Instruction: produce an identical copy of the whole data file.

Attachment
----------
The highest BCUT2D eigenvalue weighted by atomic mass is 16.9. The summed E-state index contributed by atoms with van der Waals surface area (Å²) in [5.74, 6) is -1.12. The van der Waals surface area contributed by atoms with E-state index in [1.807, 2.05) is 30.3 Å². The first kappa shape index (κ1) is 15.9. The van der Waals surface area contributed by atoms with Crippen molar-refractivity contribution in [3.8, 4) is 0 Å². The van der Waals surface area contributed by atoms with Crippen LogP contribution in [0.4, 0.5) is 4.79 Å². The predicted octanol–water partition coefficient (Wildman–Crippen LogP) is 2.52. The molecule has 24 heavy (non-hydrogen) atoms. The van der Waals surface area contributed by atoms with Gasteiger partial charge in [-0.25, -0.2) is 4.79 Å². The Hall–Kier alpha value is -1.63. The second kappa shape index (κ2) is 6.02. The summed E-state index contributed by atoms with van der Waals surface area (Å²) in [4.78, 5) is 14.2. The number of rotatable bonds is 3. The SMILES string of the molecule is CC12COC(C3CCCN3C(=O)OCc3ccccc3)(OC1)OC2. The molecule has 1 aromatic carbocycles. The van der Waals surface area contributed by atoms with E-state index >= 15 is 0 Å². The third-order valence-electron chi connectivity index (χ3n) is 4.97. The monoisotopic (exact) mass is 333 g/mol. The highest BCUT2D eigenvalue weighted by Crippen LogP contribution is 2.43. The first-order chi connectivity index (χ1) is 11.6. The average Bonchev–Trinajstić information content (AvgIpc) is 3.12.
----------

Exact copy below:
The highest BCUT2D eigenvalue weighted by atomic mass is 16.9. The summed E-state index contributed by atoms with van der Waals surface area (Å²) in [5.74, 6) is -1.12. The van der Waals surface area contributed by atoms with E-state index in [1.807, 2.05) is 30.3 Å². The first kappa shape index (κ1) is 15.9. The van der Waals surface area contributed by atoms with Crippen molar-refractivity contribution in [3.8, 4) is 0 Å². The van der Waals surface area contributed by atoms with Crippen LogP contribution in [0.4, 0.5) is 4.79 Å². The predicted octanol–water partition coefficient (Wildman–Crippen LogP) is 2.52. The molecule has 24 heavy (non-hydrogen) atoms. The van der Waals surface area contributed by atoms with Gasteiger partial charge in [-0.25, -0.2) is 4.79 Å². The Hall–Kier alpha value is -1.63. The second kappa shape index (κ2) is 6.02. The summed E-state index contributed by atoms with van der Waals surface area (Å²) in [4.78, 5) is 14.2. The number of rotatable bonds is 3. The SMILES string of the molecule is CC12COC(C3CCCN3C(=O)OCc3ccccc3)(OC1)OC2. The molecule has 1 aromatic carbocycles. The van der Waals surface area contributed by atoms with E-state index >= 15 is 0 Å². The third-order valence-electron chi connectivity index (χ3n) is 4.97. The monoisotopic (exact) mass is 333 g/mol. The highest BCUT2D eigenvalue weighted by Crippen LogP contribution is 2.43. The first-order chi connectivity index (χ1) is 11.6. The average Bonchev–Trinajstić information content (AvgIpc) is 3.12.